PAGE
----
The first plan for the next CTP is to support essence-alias arcs as defined in section 18.104.22.168.2 of the XBRL spec. The XBRL-CONF-CR3-2007-03-05 conformance suite used in the largest of the Gepsio unit tests contains 17 examples of valid and invalid XBRL documents using the essence-alias arc, and the current Gepsio CTP does not pass all of the 17 tests (in fact, is passes the first five of the 17 essence-alias tests, but that’s pure coincidence, since those documents are marked as valid and Gepsio is currently not looking at essence-alias constructs).
This task will also lay some groundwork for removing more hardcoded parsing of XBRL schema elements. You may remember that the Feb 2011 CTP moved Gepsio from the hardcoded interpretation of schema elements over to support provided by the XmlSchema and XmlSchemaSet classes in the .NET Framework. While this work was successful and led to a drastic improvement in Gepsio’s honoring of complex XBRL taxonomies, the definition arcs are still currently interpreted without the help of the .NET Framework. Any of the definition arcs found in the <appinfo> element of a schema are manually discovered and interpreted. This includes the footnote and calculation arcs that Gepsio already supports.
Gepsio’s support for the essence-alias arcs will be implemented based on their discovery within a compiled XmlSchemaSet (once I figure out where schema appinfo is buried inside the XmlSchemaSet object graph). Once Gepsio can find and interpret essence-alias appinfo within a compiled XmlSchemaSet, the design pattern will exist to allow the eventual refactoring of the existing appinfo support code to use similar constructs.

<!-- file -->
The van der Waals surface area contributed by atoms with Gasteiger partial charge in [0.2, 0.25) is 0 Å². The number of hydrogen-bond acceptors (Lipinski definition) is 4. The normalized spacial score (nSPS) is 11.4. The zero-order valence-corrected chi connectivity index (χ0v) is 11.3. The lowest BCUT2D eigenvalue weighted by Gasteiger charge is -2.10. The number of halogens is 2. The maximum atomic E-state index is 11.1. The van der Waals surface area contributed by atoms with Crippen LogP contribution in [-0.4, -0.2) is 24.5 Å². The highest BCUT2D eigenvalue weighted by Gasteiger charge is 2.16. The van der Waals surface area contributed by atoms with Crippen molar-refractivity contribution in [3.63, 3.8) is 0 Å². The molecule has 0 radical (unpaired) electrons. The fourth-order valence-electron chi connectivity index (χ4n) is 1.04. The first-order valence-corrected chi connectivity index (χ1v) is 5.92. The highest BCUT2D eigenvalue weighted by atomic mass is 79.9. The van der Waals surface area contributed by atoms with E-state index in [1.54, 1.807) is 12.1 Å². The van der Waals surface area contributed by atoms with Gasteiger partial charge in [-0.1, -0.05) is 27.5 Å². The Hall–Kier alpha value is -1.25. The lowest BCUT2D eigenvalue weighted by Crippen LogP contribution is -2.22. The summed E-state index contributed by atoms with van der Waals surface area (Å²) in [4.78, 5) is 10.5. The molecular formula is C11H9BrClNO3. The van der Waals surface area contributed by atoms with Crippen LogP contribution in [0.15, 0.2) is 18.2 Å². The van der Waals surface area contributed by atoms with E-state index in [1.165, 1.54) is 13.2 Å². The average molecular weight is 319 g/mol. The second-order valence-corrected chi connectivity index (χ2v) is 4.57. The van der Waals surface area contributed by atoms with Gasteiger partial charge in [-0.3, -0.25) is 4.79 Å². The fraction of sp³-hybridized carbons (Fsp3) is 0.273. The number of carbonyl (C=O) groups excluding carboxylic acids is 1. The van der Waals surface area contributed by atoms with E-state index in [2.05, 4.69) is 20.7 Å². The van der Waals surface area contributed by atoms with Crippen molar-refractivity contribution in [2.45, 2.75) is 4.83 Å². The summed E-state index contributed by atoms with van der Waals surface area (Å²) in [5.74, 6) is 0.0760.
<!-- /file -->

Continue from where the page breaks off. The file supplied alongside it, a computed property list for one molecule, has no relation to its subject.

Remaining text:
While I am on the subject of refactoring, I must tip my virtual hat to the XBRL-CONF-CR3-2007-03-05 conformance suite. It has been an invaluable tool in ensuring that Gepsio is behaving as the XBRL spec mandates. I don’t think that I would have taken on the work of moving from a manually interpreted XBRL schema to a schema interpreted by .NET for the Feb 2011 CTP if I weren’t confident that the conformance suite would catch errors that I introduced during that refactoring process. If I ever were to implement another specification like XBRL, I would certainly ensure that a conformance suite is available to validate my work. The importance of unit testing through a conformance suite published by the specification committee cannot be overstated.